The Well-Tempered Ear

Classical music: The Madison Bach Musicians venture beyond the Baroque into the Classicism of Haydn and Mozart with impressive results.

April 22, 2013
2 Comments

By Jacob Stockinger

Here is a special posting, a review written by frequent guest critic and writer for this blog, John W. Barker. Barker (below) is an emeritus professor of Medieval history at the University of Wisconsin-Madison. He also is a well-known classical music critic who writes for Isthmus and the American Record Guide, and who hosts an early music show every other Sunday morning on WORT 88.9 FM. He serves on the Board of Advisors for the Madison Early Music Festival and frequently gives pre-concert lectures in Madison

John-Barker

By John W. Barker

In its program on Saturday night (repeated Sunday afternoon), Trevor Stephenson’s Madison Bach Musicians took a bold step forward.  Certainly so in chronology, going beyond their usual halting point at Bach’s demise (1750) to sample music of the later 18th century.

The composers represented were the two giants, Haydn and Mozart (below top and bottom respective): a concerto and a symphony for each.

Haydn

mozart big

This move is partly an expansion of Stephenson’s growing new collaboration with Marc Vallon, the world-class bassoon virtuoso on the UW Music School’s faculty, who has plunged into earlier literature for his instrument, but who has also ventured into conducting. (Below is Marc Vallon conducting Haydn.).

Marc Vallon conducting Haydn

Examining the program by genres rather than composers, we find one concerto featuring each of the two leaders.

Stephenson opened the program with Haydn’s familiar Keyboard Concerto in D, notable for its Hungarian Rondo finale.

The work was probably written for harpsichord, but is today misrepresented on the modern piano. Stephenson took a middle road, using a fortepiano, a predecessor of the modern piano, and one with tone coloring and character of its own.

Further, Stephenson played discreet keyboard continuo in the Haydn Symphony and the Mozart Concerto that followed–certainly correct for Haydn, who would have led his ensemble from the keyboard to keep everybody together.

Trevor Stephenson talking about fortepiano

Vallon (below) gave a fruity and colorful rendition of the solo part in Mozart’s Bassoon Concerto in B-flat, leading the orchestra along the way.  In the two Symphonies, he took over full conducting functions, using enthusiastic body language, but contributing phrasing and agogics that revealed fine musical insight.

Marc Vallon playing Mozart on bassoon

The Haydn Symphony was No. 45 in F-sharp minor, known as the “Farewell.” Written in a willfully weird key, it is full of wild, even angry music, until its epilogue, in which the composer makes a plea to his employer, on behalf of his overworked musicians, for a long-deferred vacation.

This is done by the clever touch of having members of the orchestra drop out and leave one by one until only two violins remain. This game was played out with relish by our performers. (At bottom is a YouTube video of the finale of Haydn’s “Farewell” Symphony played by another group.)

MBM Haydn Farewell finale

The Mozart Symphony, his No. 29 in A major, is a work of youthful brio and charm, one of his earliest masterpieces in the form.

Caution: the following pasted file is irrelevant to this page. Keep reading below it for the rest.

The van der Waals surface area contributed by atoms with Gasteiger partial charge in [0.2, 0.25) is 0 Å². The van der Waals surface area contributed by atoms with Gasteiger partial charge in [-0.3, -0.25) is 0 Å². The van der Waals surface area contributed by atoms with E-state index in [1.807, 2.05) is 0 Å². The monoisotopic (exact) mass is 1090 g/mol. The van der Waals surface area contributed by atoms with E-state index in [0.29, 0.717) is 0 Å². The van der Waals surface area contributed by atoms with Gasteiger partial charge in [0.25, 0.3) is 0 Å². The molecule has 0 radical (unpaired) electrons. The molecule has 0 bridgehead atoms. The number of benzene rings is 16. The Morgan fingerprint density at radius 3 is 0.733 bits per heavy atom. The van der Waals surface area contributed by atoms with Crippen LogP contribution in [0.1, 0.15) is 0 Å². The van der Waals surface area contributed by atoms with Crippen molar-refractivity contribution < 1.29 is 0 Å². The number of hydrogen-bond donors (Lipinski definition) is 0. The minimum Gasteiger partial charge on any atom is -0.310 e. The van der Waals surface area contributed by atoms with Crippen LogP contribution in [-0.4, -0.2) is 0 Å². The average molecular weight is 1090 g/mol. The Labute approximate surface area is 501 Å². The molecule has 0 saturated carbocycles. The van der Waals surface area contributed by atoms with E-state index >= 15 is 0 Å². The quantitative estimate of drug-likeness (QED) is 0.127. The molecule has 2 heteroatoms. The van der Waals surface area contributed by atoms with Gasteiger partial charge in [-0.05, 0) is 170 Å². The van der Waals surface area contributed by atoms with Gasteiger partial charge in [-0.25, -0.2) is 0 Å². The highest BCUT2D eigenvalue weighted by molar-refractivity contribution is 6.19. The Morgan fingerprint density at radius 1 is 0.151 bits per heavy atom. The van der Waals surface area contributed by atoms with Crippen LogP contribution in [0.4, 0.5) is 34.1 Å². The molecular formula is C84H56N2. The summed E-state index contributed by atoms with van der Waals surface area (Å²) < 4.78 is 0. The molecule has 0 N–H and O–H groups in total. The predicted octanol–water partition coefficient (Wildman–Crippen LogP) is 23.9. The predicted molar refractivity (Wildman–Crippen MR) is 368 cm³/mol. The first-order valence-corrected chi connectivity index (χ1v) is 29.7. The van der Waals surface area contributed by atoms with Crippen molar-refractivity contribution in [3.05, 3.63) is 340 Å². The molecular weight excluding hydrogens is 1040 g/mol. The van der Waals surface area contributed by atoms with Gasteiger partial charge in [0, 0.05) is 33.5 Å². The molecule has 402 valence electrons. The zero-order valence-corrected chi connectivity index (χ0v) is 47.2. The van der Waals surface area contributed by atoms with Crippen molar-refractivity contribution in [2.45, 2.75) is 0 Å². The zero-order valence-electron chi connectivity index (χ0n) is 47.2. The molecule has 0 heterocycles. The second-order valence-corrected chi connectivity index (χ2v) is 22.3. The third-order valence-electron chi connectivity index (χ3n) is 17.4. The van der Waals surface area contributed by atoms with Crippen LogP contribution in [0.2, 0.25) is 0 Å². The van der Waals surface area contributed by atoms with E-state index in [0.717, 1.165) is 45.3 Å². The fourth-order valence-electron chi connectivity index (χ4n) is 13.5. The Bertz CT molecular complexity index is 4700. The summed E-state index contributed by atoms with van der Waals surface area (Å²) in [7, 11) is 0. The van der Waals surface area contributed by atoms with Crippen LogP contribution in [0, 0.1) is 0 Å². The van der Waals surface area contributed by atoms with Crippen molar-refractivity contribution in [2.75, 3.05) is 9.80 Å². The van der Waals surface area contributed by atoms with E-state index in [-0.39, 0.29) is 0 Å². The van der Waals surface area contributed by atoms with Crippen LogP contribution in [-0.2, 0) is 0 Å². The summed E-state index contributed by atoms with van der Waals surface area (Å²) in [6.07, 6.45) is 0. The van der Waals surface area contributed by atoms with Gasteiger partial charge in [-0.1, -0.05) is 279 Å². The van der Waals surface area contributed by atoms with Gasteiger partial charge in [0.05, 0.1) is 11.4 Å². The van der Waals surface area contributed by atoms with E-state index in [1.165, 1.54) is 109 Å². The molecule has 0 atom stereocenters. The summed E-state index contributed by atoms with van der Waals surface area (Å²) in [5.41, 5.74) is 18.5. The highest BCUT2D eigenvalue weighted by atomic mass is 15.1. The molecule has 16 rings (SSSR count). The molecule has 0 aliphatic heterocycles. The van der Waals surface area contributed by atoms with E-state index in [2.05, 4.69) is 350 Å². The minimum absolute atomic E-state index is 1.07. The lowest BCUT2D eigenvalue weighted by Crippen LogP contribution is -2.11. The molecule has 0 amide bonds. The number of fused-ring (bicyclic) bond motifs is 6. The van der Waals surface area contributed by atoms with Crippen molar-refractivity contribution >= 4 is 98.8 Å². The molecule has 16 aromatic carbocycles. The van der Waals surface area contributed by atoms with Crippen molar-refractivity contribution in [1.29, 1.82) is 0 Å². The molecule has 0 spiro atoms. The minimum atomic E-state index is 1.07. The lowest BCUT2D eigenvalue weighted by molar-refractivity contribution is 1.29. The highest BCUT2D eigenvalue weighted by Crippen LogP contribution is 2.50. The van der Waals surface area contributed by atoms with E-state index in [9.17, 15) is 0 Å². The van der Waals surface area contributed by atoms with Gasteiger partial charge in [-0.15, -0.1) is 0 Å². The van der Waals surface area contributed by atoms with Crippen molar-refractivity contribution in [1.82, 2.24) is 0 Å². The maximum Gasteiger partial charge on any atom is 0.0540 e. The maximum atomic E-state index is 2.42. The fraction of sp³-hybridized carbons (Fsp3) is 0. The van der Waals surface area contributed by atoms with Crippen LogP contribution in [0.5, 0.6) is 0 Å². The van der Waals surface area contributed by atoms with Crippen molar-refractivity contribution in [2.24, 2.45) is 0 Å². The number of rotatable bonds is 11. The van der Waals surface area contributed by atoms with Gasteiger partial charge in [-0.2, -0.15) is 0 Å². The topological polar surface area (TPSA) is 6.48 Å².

All these works are marked by elements of humor. The two concertos, especially that for bassoon, pokes gentle fun at the solo instrument in musical gamesmanship.  Aside from the “departure” joke in Haydn’s Symphony, both of them featured the same use of surprise, in the Menuet movements for each, with comically abrupt endings.

Above all, however, this concert was an important landmark of sorts: the first time (if I am right) that anybody has assembled in Madison a working recreation of a late-18th century orchestra. One feature of this fact is numbers: 12 string players plus pairs of players on oboes and horns.  Moreover, these were period-style instruments, the strings made of gut and played without vibrato.

The total result was a lean sound drastically different in tone, texture and balances from that we are accustomed to in the “modern symphony orchestra.” The players were all quite expert in their skills, many coming from widely scattered points around the country–such is Trevor Stephenson’s far-reaching network by now.

MBM size of group

I could have wished for just a little tighter ensemble from the violins (as might come with more regular and consistent working together), but the playing was committed and artistic.

The texture allowed the sometimes ferocious discords in Haydn’s Symphony to sound with powerful effect, while the overall balances allowed the horns to ring out, even dominating at times, instead of being buried under lush string sound. In the Mozart Symphony, one could hear the clever harmonic and rhythmic material the composer gave to the violas (an instrument he himself loved to play).

This was, as I say, a landmark event in Madison’s musical history, and more.  The program, played at the new Atrium Auditorium (below, in a photo by Zane Williams) of the First Unitarian Society, was preceded, as always, by a witty and informative talk by Stephenson.  The quite large audience (I would guess at least 250 attendees on Saturday) was enthusiastic, and justly so at a concert both significant and wondrously enjoyable.

FUS Atrium, Auditorium Zane Williams


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